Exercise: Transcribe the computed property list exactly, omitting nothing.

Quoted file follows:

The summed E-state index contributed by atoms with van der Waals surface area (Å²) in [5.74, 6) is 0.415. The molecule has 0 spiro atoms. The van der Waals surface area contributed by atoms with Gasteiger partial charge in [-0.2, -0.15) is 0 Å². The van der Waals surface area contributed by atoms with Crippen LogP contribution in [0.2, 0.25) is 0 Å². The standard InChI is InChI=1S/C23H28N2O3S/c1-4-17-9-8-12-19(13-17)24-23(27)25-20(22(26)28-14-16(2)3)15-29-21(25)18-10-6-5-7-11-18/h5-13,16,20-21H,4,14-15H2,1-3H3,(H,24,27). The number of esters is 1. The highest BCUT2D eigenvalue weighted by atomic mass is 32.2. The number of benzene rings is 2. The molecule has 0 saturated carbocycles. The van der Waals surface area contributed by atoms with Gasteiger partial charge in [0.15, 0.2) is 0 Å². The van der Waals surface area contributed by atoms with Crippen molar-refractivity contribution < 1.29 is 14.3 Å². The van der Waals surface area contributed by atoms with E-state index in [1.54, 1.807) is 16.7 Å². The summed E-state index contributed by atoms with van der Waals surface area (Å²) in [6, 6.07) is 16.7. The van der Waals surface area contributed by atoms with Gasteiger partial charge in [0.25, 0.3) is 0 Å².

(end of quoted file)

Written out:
The summed E-state index contributed by atoms with van der Waals surface area (Å²) in [5.74, 6) is 0.415. The molecule has 0 spiro atoms. The van der Waals surface area contributed by atoms with Gasteiger partial charge in [-0.2, -0.15) is 0 Å². The van der Waals surface area contributed by atoms with Crippen LogP contribution in [0.2, 0.25) is 0 Å². The standard InChI is InChI=1S/C23H28N2O3S/c1-4-17-9-8-12-19(13-17)24-23(27)25-20(22(26)28-14-16(2)3)15-29-21(25)18-10-6-5-7-11-18/h5-13,16,20-21H,4,14-15H2,1-3H3,(H,24,27). The number of esters is 1. The highest BCUT2D eigenvalue weighted by atomic mass is 32.2. The number of benzene rings is 2. The molecule has 0 saturated carbocycles. The van der Waals surface area contributed by atoms with Gasteiger partial charge in [0.15, 0.2) is 0 Å². The van der Waals surface area contributed by atoms with Crippen molar-refractivity contribution < 1.29 is 14.3 Å². The van der Waals surface area contributed by atoms with E-state index in [1.54, 1.807) is 16.7 Å². The summed E-state index contributed by atoms with van der Waals surface area (Å²) in [6, 6.07) is 16.7. The van der Waals surface area contributed by atoms with Gasteiger partial charge in [0.25, 0.3) is 0 Å².